Without the Intention to Harass, There Is No Harassment
By Snyder & Sarno on August 12, 2015
There are fourteen different acts that constitute domestic violence under N.J.S.A. § 2C:25-19(a). Domestic violence is often thought of as the use of physical force, but that is not always the case. Harassment is a form of domestic abuse that usually involves annoying or alarming conduct or communication, and though it can include physical violence, it frequently does not.
In M.F. v. S.A., a couple broke up after dating for about three years. A few months later, the ex-boyfriend contacted the ex-girlfriend on Facebook and via text messages, and she subsequently obtained a temporary restraining order against him. Of course, each party’s take on what transpired differs. The ex-girlfriend contended that the ex-boyfriend made terroristic threats to her, and she told him to stop contacting her or she would contact the police. On the other hand, the ex-boyfriend said that he contacted her to tell her how much he missed her and wanted to get back together with her.
The trial court found the testimony of both the ex-girlfriend and the ex-boyfriend to be credible. It found that the ex-boyfriend did not make terroristic threats, but it did believe that his behavior constituted harassment. Noting that the ex-boyfriend used “offensively coarse language” and that he “caused annoyance and alarm,” the court held that he harassed his ex-girlfriend “at inconvenient hours.” The court used those specific phrases in coming to its conclusion, since they come from the definition of harassment provided in N.J.S.A. § 2C:33-4(a). It felt that it had no choice but to grant a final restraining order against the ex-boyfriend.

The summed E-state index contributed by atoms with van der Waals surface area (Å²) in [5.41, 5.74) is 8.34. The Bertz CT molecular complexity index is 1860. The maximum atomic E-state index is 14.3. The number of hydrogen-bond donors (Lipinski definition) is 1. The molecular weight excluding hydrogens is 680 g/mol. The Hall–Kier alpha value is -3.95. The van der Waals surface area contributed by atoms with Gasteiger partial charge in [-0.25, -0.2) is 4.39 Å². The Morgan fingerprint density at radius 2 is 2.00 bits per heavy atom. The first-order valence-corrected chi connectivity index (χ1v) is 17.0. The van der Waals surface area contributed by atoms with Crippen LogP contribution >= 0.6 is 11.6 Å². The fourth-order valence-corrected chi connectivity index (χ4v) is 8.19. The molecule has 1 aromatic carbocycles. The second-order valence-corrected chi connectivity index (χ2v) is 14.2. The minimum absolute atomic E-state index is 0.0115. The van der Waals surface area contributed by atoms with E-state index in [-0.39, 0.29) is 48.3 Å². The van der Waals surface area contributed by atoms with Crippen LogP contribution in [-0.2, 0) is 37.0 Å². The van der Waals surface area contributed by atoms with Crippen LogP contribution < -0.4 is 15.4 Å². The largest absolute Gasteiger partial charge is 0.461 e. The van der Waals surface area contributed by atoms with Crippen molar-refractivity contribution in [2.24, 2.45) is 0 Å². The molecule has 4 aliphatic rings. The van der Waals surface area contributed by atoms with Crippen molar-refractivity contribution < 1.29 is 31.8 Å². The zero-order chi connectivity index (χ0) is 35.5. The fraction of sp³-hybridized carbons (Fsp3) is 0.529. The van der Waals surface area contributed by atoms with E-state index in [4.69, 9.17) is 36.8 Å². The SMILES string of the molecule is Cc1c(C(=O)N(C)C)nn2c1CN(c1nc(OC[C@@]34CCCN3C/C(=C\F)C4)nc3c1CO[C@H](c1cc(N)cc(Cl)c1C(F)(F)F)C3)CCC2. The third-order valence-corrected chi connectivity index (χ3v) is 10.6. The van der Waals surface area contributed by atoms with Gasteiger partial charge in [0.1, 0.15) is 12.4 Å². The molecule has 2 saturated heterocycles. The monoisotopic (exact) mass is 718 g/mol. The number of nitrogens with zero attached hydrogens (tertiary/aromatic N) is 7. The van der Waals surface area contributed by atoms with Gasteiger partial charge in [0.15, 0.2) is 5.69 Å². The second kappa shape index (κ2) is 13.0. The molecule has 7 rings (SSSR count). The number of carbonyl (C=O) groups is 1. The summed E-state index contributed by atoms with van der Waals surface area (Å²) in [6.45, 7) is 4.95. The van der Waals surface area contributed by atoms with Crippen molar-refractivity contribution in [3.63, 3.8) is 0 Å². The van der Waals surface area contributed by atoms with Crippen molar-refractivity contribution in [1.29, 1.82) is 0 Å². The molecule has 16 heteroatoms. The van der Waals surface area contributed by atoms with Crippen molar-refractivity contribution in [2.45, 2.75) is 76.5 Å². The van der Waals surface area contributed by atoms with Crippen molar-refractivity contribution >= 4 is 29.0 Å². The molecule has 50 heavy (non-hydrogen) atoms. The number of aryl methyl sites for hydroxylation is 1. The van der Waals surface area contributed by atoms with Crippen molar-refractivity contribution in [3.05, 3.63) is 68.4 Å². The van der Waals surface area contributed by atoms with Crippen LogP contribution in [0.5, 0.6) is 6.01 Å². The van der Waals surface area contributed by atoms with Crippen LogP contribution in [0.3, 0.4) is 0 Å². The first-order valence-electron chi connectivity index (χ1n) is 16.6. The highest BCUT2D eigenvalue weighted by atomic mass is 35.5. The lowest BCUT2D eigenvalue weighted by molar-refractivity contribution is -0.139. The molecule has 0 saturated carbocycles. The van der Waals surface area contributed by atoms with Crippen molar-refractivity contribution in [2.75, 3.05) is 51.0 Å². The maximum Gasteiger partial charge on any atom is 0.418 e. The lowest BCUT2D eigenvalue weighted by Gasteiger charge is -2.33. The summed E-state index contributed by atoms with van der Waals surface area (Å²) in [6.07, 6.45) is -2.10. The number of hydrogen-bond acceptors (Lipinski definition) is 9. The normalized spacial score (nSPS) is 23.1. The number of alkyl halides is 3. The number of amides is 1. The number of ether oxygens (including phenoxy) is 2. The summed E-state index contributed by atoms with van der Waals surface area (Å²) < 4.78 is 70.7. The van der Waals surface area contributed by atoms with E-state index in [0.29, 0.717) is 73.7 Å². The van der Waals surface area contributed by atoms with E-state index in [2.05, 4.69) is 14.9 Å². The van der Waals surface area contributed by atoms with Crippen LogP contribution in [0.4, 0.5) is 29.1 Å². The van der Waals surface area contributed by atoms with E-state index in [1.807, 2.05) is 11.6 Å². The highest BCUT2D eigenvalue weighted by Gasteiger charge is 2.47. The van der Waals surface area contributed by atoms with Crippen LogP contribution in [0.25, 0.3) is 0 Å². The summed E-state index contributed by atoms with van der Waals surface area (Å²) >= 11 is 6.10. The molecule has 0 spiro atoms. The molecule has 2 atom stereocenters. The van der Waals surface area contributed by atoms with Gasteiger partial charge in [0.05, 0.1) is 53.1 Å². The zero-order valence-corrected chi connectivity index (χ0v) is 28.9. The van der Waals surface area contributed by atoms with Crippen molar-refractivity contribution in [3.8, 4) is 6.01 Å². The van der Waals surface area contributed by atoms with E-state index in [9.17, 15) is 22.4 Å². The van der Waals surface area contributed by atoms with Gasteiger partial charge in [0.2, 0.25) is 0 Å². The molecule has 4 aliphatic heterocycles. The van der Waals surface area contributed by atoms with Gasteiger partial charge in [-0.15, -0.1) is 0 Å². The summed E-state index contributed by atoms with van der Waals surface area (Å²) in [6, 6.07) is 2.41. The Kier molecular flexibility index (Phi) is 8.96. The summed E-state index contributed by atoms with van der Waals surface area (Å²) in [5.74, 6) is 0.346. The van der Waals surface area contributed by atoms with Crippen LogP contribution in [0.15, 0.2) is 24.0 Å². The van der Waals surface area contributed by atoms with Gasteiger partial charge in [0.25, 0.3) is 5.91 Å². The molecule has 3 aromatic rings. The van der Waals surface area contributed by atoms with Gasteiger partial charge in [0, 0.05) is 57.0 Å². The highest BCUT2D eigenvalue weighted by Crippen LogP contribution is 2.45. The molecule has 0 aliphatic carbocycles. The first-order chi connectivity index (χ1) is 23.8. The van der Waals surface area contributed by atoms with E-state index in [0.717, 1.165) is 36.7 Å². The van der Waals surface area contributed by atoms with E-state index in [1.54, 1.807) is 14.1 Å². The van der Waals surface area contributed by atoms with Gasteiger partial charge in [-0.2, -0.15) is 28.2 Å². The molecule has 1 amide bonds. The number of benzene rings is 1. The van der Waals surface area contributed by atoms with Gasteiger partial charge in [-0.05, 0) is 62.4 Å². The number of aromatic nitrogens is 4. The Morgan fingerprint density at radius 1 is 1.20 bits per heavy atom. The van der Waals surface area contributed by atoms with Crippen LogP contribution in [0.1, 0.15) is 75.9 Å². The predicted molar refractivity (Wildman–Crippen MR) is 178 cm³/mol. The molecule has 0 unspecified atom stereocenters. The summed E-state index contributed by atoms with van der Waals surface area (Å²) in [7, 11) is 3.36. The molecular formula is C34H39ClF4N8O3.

When the ex-boyfriend appealed the trial court’s decision, he emphasized that he did not intend to harass his ex-girlfriend, another component of the statute. The appellate court agreed. While the trial court applied the relevant law, it did not make a specific finding that the purpose of the ex-boyfriend’s behavior was to harass the ex-girlfriend. Without a purpose to harass, his actions do not qualify as harassment.
Nasty conversations between the two parties, as well as between the ex-boyfriend and the ex-girlfriend’s father, were the main reason that the trial court found harassment in the ex-boyfriend’s behavior. However, the appellate court believed that the exhibits presented, as well as the Facebook messages and text messages, were insufficient to prove that the ex-boyfriend intended to harass. The appellate panel vacated the final restraining order against the ex-boyfriend. It sent the case back down to the trial court for a new hearing regarding the restraining order.
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